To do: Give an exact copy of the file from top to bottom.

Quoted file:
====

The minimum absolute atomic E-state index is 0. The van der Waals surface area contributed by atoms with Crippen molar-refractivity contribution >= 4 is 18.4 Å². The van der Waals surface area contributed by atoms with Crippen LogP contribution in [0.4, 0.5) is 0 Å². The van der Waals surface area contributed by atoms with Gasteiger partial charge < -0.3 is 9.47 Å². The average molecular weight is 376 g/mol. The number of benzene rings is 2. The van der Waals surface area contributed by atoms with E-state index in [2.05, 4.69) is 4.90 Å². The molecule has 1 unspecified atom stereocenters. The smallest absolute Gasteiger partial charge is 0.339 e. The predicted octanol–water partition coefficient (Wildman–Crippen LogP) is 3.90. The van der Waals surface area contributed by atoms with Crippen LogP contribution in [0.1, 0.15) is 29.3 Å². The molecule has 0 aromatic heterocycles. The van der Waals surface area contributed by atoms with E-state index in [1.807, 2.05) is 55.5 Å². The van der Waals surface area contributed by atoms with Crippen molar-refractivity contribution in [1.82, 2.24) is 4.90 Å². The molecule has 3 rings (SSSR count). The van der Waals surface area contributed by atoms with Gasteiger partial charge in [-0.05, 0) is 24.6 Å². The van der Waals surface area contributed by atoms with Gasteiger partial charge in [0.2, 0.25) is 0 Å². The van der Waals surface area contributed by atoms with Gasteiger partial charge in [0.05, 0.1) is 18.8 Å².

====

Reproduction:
The minimum absolute atomic E-state index is 0. The van der Waals surface area contributed by atoms with Crippen molar-refractivity contribution >= 4 is 18.4 Å². The van der Waals surface area contributed by atoms with Crippen LogP contribution in [0.4, 0.5) is 0 Å². The van der Waals surface area contributed by atoms with Gasteiger partial charge < -0.3 is 9.47 Å². The average molecular weight is 376 g/mol. The number of benzene rings is 2. The van der Waals surface area contributed by atoms with E-state index in [2.05, 4.69) is 4.90 Å². The molecule has 1 unspecified atom stereocenters. The smallest absolute Gasteiger partial charge is 0.339 e. The predicted octanol–water partition coefficient (Wildman–Crippen LogP) is 3.90. The van der Waals surface area contributed by atoms with Crippen LogP contribution in [0.1, 0.15) is 29.3 Å². The molecule has 0 aromatic heterocycles. The van der Waals surface area contributed by atoms with E-state index in [1.807, 2.05) is 55.5 Å². The van der Waals surface area contributed by atoms with Crippen molar-refractivity contribution in [1.82, 2.24) is 4.90 Å². The molecule has 3 rings (SSSR count). The van der Waals surface area contributed by atoms with Gasteiger partial charge in [-0.05, 0) is 24.6 Å². The van der Waals surface area contributed by atoms with Gasteiger partial charge in [0.2, 0.25) is 0 Å². The van der Waals surface area contributed by atoms with Gasteiger partial charge in [0.05, 0.1) is 18.8 Å².